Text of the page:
Since the government is hesitant to send regular servicemembers to the war-torn county, British Foreign Secretary Dominic Raab may tap contractors to rescue British children.
The current crisis involves several children of a deceased ISIS fighter. According to the BBC and other reports, the three children, all of whom are age 10 or younger, arrived in Syria around 2014. Both their parents were killed during the fighting. To bring the children out, some government ministers supported the use of British Special Forces. But other cabinet ministers strongly objected. So, while the Foreign Office remains committed to providing “safe passage” for the children, the Office admits that “this process is far from straightforward.” Deploying contractors seems to be the preferred solution.
Tory David Davis said that “If we do nothing we will be abandoning our moral obligations,” and there is a good chance the children will become terrorists.
What is Going on in Syria?
The modern conflict in Syria predates the modern state of Syria by several generations. In 1916, World War I was not going well for the Allies. Russia suffered a crushing defeat in the opening weeks of the war. Since then, things on the Eastern Front had rather steadily gone from bad to worse for the decaying Russian Empire. In the West, an extended battle at the French fortress city of Verdun and a disastrous British offensive on the Somme threatened to drain the morale and means of these two powers. The Americans were still neutral and slightly pro-German. They would remain so until April 1917.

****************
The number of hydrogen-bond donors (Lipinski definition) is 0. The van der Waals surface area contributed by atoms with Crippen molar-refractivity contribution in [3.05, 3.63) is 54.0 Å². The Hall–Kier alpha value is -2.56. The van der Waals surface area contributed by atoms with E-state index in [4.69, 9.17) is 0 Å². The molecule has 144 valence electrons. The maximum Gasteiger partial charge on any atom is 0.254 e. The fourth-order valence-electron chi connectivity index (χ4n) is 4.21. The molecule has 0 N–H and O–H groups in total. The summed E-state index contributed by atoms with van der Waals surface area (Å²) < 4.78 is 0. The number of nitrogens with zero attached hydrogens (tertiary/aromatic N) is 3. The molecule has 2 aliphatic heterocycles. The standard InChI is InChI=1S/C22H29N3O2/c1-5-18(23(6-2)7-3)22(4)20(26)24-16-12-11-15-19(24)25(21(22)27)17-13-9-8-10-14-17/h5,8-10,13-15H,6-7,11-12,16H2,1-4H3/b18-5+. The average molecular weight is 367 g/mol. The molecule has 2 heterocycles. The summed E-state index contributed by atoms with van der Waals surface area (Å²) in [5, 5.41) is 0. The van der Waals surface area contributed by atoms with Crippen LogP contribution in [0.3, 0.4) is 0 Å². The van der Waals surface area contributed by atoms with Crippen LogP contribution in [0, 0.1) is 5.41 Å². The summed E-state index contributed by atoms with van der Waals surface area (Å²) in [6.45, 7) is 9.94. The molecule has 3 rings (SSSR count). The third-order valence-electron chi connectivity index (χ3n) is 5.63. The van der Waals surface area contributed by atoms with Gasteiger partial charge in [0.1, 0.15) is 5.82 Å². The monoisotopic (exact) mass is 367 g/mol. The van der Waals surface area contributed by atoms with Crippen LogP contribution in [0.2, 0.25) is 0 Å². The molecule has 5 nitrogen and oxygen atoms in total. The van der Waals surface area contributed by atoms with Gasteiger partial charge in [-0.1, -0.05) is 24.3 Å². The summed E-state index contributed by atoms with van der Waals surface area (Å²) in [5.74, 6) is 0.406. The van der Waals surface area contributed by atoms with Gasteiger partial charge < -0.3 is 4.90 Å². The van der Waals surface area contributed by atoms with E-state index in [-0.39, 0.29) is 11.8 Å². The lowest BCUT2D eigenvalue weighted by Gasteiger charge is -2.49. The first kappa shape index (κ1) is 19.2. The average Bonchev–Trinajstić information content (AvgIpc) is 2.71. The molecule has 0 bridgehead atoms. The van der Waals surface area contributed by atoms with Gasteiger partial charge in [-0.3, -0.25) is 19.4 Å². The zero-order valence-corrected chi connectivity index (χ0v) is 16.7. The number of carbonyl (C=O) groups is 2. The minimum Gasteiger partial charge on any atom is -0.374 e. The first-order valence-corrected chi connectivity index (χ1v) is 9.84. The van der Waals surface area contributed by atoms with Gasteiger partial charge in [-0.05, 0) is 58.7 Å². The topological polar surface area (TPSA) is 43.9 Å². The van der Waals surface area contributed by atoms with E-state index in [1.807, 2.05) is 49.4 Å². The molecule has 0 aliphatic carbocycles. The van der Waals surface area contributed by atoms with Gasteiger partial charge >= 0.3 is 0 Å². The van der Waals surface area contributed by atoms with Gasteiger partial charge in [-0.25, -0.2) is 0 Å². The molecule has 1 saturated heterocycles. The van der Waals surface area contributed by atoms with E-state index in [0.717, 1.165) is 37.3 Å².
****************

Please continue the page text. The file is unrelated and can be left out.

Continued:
Yet in the midst of all this uncertainty, the Great Powers did what they did best. They divided lands they did not control without any consideration for the people who lived there. In 1916, the British and French concluded the secret Sykes-Picot agreement. These two global empires agreed to split the remains of the Ottoman Empire if and when that country collapsed. According to British Minister Scott Sykes’ directive, this pact drew a line “from the E of Acre to the last K of Kirkuk.” British influence would be to the south and French to the north.
What would become Syria essentially straddled that line. So, in a way, the country was involved in civil war before its government even took office.
Many years later, the remains of al Qaeda in Iraq reorganized to form the Islamic State of Iraq and Syria. ISIS activity in Syria turned an unstable, local situation into a regional war. As a result, the Syrian Civil War, which seemed to be winding down, heated up again. This time, two of the Great Powers of this age, the United States and Russia, both send military assets to the area.
“Wartime” Contractor Duties
When conflicts erupt in places like Syria, private military contractors often answer the bell. Contractors offer flexibility and deniability. Contractors can quickly respond to changing situations. When their deployment ends, the unit is disbanded and the DoD has no further obligation. At the same time, contractors allow civilian brass to downplay the presence of American troops in a war-torn region. Contractors, and more importantly contractor casualties, do not count in the official tallies.